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Newsletters: January 2022
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January 2022 Newsletter

Happy New Year and welcome to our first newsletter of 2022 - bringing you right up to date with useful welfare benefit information. 

In this issue find out more about some of the issues below:
  • Discretionary help for those having difficulty paying their Council Tax Bill - have you heard of the Council Tax Exceptional Hardship Fund?
     
  • Treated as liable for rent - case law
     
  • Erosion of TSDPE - rules when one element is gained and another is lost!
     
  • Recent changes due to Covid-19 - temporary rules on sick notes
     
  • NI emergency fuel payment scheme - new scheme announced
     
  • Ideas for our webinars?
     
  • Recent Question - what happens when someone on HB moves in with someone on UC?
     
  • Your chance to WIN £50 for your local FOOD BANK and a Webinar place for yourself
Discretionary help for those have difficulty paying their Council Tax Bill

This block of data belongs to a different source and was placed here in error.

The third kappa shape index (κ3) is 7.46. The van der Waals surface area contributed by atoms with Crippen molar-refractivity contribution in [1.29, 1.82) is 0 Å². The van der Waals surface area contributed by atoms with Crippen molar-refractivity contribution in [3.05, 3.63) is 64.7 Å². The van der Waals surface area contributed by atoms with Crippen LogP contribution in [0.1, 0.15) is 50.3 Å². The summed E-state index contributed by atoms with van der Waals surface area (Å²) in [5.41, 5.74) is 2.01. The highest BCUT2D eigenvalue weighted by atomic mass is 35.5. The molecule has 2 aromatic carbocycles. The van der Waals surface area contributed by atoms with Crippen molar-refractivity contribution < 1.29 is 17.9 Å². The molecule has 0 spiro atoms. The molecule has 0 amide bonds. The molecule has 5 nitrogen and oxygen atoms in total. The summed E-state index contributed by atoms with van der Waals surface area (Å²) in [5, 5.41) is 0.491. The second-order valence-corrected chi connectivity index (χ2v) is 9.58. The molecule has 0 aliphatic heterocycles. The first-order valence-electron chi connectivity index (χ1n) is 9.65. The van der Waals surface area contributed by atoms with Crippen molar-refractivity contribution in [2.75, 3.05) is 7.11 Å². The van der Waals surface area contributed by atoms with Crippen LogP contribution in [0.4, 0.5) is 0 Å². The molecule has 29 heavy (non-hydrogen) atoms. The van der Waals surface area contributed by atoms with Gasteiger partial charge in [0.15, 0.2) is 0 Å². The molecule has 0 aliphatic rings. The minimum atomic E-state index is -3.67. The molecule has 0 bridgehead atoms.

Before April 2013, claimants were able to apply for a Discretionary Housing Payment if they were struggling to pay any Council Tax that was due, but since then this has not been possible.

Instead, every Local Authority has to have an exceptional hardship fund. This is a statutory fund to alleviate hardship by reducing the Council Tax bill in exceptional cases. It is financed by the Local Authority themselves.

These funds are not always very well advertised and awareness of them is low. 

Where awarded, the claimant will not receive a cash payment; instead it is an adjustment to their Council Tax Bill and can reduce the bill to zero.